Double cantilever beam (DCB) specimens were fabricated by affixing a glass substrate to the solar cell with a brittle epoxy (E-20NS, Hysol), cured overnight at room temperature in a N2 glovebox. Before testing, excess epoxy was removed from the edges of the specimen with a razor blade.

DCB specimens were loaded under displacement control in a thin-film cohesion testing system (Delaminator DTS, Menlo Park, CA) from which a load, P, versus displacement, Δ, curve was recorded. The cohesion energy or fracture energy, Gc (J m−2), was measured in terms of the critical value of the applied strain energy release rate, G. Gc can be expressed in terms of the critical load, Pc, at which crack growth occurs, the crack length, a, the plane-strain elastic modulus, E′, of the substrates and the specimen dimensions: width, B and half-thickness, h. Gc was calculated from eqn (1):21

image file: c7ee02564e-t1.tif(1)

An estimate of the crack length was experimentally determined from a measurement of the elastic compliance, dΔ/dP, using the compliance relationship in eqn (2):

image file: c7ee02564e-t2.tif(2)

All Gc testing was performed in laboratory air environment at ∼25 °C and ∼45% R.H. The specimen was loaded in tension with a displacement rate of 1 μm s−1 until reaching Pc before unloading slightly to calculate dΔ/dP. The specimens were then loaded again to Pc and the process repeated until the crack length reached the end of the specimen. A representative loading curve and extracted fracture energy as a function of crack length were plotted in Fig. S13 (ESI). The fracture energies reported in Fig. 1 and 2 are averaged values extracted from the repeating load–unload measurement as the crack propagated through the weakest layer in the device. There are at least seven measurements per sample, with total of three samples. Therefore, our fracture energy values are statistically significant.

4.6 Atomic force microscopy measurement

Atomic force microscopy (AFM) (XE-70, Park Systems) in non-contact mode was used to characterize the surface morphology and roughness of the fractured solar cells.

4.7 X-ray photoelectron spectroscopy

X-ray photoelectron spectroscopy (XPS) measurements were taken on a PHI Versaprobe III Scanning XPS Microprobe (Physical Electronics Inc.) with a monochromatic Al Kα X-ray source (1486 eV) with survey scans from 0 to 1100 eV.

4.8 Laser beam induced current measurement

Packaged solar cells were mounted onto a 2-axis motorized translation stage (Standa 8MT173-20). One of the solar cells was connected to a transimpedance amplifier (Oriel), where the signal was converted to a voltage and then sent to a lock-in amplifier (Stanford Research System SR830 DSP Lock-in Amplifier) for detection. A 488 nm laser light was focused down to approximately 10 μm diameter and was optically chopped (Stanford Research System SR540 Optical Chopper) as the sample moved in two dimensions. A LabVIEW interface was used to control the range of motion and record a current at each spot measured in two dimensional map.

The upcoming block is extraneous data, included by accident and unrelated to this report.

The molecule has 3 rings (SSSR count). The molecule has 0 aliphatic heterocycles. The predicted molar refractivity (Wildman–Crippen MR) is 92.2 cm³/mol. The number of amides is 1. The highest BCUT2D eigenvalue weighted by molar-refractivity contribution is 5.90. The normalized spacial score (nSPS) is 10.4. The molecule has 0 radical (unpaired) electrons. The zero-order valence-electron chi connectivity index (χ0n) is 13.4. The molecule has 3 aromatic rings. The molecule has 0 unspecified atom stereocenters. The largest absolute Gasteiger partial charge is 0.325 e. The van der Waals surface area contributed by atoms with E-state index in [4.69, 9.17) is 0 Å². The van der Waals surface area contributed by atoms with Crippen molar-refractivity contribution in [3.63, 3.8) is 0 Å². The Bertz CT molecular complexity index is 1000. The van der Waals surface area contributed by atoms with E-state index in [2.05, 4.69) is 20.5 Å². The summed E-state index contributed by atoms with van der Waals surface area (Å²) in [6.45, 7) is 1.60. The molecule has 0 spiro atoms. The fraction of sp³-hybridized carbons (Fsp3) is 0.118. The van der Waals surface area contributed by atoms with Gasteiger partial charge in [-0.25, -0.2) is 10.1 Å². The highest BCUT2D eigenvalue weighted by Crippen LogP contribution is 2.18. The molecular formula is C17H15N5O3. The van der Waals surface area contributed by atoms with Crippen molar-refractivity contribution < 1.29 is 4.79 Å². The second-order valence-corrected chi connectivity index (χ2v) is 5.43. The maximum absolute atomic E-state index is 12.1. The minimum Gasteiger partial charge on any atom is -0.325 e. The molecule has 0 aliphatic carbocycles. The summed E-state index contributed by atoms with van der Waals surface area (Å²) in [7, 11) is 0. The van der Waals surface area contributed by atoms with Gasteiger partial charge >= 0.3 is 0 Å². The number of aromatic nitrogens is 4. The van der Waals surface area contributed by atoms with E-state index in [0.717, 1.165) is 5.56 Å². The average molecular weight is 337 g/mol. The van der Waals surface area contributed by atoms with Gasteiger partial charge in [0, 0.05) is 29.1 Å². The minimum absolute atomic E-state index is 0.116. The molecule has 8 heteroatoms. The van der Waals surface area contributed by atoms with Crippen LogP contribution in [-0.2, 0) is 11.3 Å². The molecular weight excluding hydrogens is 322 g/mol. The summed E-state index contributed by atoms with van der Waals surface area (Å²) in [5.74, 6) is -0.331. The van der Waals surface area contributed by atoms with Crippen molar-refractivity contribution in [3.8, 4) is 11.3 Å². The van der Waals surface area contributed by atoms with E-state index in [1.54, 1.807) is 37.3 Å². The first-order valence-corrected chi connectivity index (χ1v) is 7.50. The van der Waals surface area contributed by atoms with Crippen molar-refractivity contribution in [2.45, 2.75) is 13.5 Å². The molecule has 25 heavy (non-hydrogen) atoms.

Conflicts of interest

There are no conflicts to declare.


This research was supported by Bay Area Photovoltaics Consortium and Office of Naval Research. We would like to thank Jane Kapur from Dupont for her help and insightful discussion about PV5400 Surlyn. We would also like to thank Axel Palmstrom for his help with pulsed-CVD of SnO2 and Sunpreme Inc. for their ITO sputtering tool. We also really appreciated fruitful discussion about encapsulation with Jared Tracy. RC would like to thank Ministry of Science and Technology of Thailand fellowship for the support. NR would like to acknowledge NSF Graduate Research Fellowship no. DGE-1656518. Part of this work was performed at the Stanford Nano Shared Facilities (SNSF), supported by the National Science Foundation under award ECCS-1542152.


  1. M. Saliba, T. Matsui, K. Domanski, J.-Y. Seo, A. Ummadisingu, S. M. Zakeeruddin, J.-P. Correa-Baena, W. R. Tress, A. Abate, A. Hagfeldt and M. Gratzel, Science, 2016, 354, 206–209 CrossRef CAS PubMed.
  2. K. A. Bush, A. F. Palmstrom, Z. J. Yu, M. Boccard, R. Cheacharoen, J. P. Mailoa, D. P. McMeekin, R. L. Z. Hoye, C. D. Bailie, T. Leijtens, I. M. Peters, M. C. Minichetti, N. Rolston, R. Prasanna, S. Sofia, D. Harwood, W. Ma, F. Moghadam, H. J. Snaith, T. Buonassisi, Z. C. Holman, S. F. Bent and M. D. McGehee, Nat. Energy, 2017, 2, 17009 CrossRef CAS.
  3. T. Duong, Y. Wu, H. Shen, J. Peng, X. Fu, D. Jacobs, E.-C. Wang, T. C. Kho, K. C. Fong, M. Stocks, E. Franklin, A. Blakers, N. Zin, K. McIntosh, W. Li, Y.-B. Cheng, T. P. White, K. Weber and K. Catchpole, Adv. Energy Mater., 2017, 1700228 CrossRef.
  4. J. Yoon, H. Sung, G. Lee, W. Cho, N. Ahn, H. S. Jung, M. Choi, J. W. Jung, B.-H. Sohn, M. J. Ko, H. J. Son, W. Chen, B. Özyilmaz, J.-H. Ahn, B. H. Hong and S. Iijima, Energy Environ. Sci., 2017, 10, 337–345 CAS.
  5. G. Grancini, C. Roldán-Carmona, I. Zimmermann, E. Mosconi, X. Lee, D. Martineau, S. Narbey, F. Oswald, F. De Angelis, M. Graetzel and M. K. Nazeeruddin, Nat. Commun., 2017, 8, 15684 CrossRef CAS PubMed.
  6. T. Leijtens, K. Bush, R. Cheacharoen, R. Beal, A. Bowring, M. D. McGehee, W. Tress, K. Schenk, J. Teuscher, J.-E. Moser, H. Rensmo, A. Hagfeldt, M. A. Alam, G. Gupta, J. Lou, P. M. Ajayan, M. J. Bedzyk, M. G. Kanatzidis and A. D. Mohite, J. Mater. Chem. A, 2017, 5, 11483–11500 CAS.
  7. M. Koehl, M. Heck, S. Wiesmeier and J. Wirth, Sol. Energy Mater. Sol. Cells, 2011, 95, 1638–1646 CrossRef CAS.
  8. IEC 61646:2008|IEC Webstore|rural electrification, solar power, 2008.